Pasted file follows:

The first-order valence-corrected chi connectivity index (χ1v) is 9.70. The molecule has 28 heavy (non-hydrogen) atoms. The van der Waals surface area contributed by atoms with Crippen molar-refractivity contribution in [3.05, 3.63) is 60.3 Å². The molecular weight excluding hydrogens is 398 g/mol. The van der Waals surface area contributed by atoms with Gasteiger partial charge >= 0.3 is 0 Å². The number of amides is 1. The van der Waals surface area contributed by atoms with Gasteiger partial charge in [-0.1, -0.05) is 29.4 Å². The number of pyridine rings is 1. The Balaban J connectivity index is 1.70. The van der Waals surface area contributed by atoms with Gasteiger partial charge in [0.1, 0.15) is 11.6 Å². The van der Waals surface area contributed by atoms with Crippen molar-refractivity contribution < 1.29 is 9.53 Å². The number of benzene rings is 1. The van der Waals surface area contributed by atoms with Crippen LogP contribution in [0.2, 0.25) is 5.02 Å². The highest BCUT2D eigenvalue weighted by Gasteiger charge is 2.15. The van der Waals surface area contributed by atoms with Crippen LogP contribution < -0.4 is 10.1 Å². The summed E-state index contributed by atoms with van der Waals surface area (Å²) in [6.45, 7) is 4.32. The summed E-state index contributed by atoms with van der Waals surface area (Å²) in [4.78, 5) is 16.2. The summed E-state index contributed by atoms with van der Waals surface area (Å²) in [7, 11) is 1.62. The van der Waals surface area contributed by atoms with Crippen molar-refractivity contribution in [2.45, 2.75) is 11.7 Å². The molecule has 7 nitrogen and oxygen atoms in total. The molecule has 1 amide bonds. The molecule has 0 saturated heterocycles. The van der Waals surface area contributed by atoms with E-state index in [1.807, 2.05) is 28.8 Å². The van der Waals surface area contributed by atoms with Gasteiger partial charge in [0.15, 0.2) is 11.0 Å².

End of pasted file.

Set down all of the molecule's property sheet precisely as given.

The first-order valence-corrected chi connectivity index (χ1v) is 9.70. The molecule has 28 heavy (non-hydrogen) atoms. The van der Waals surface area contributed by atoms with Crippen molar-refractivity contribution in [3.05, 3.63) is 60.3 Å². The molecular weight excluding hydrogens is 398 g/mol. The van der Waals surface area contributed by atoms with Gasteiger partial charge >= 0.3 is 0 Å². The number of amides is 1. The van der Waals surface area contributed by atoms with Gasteiger partial charge in [-0.1, -0.05) is 29.4 Å². The number of pyridine rings is 1. The Balaban J connectivity index is 1.70. The van der Waals surface area contributed by atoms with Gasteiger partial charge in [0.1, 0.15) is 11.6 Å². The van der Waals surface area contributed by atoms with Crippen molar-refractivity contribution < 1.29 is 9.53 Å². The number of benzene rings is 1. The van der Waals surface area contributed by atoms with Crippen LogP contribution in [0.2, 0.25) is 5.02 Å². The highest BCUT2D eigenvalue weighted by Gasteiger charge is 2.15. The van der Waals surface area contributed by atoms with Crippen LogP contribution < -0.4 is 10.1 Å². The summed E-state index contributed by atoms with van der Waals surface area (Å²) in [6.45, 7) is 4.32. The summed E-state index contributed by atoms with van der Waals surface area (Å²) in [4.78, 5) is 16.2. The summed E-state index contributed by atoms with van der Waals surface area (Å²) in [7, 11) is 1.62. The van der Waals surface area contributed by atoms with Crippen molar-refractivity contribution in [2.45, 2.75) is 11.7 Å². The molecule has 7 nitrogen and oxygen atoms in total. The molecule has 1 amide bonds. The molecule has 0 saturated heterocycles. The van der Waals surface area contributed by atoms with E-state index in [1.807, 2.05) is 28.8 Å². The van der Waals surface area contributed by atoms with Gasteiger partial charge in [0.15, 0.2) is 11.0 Å².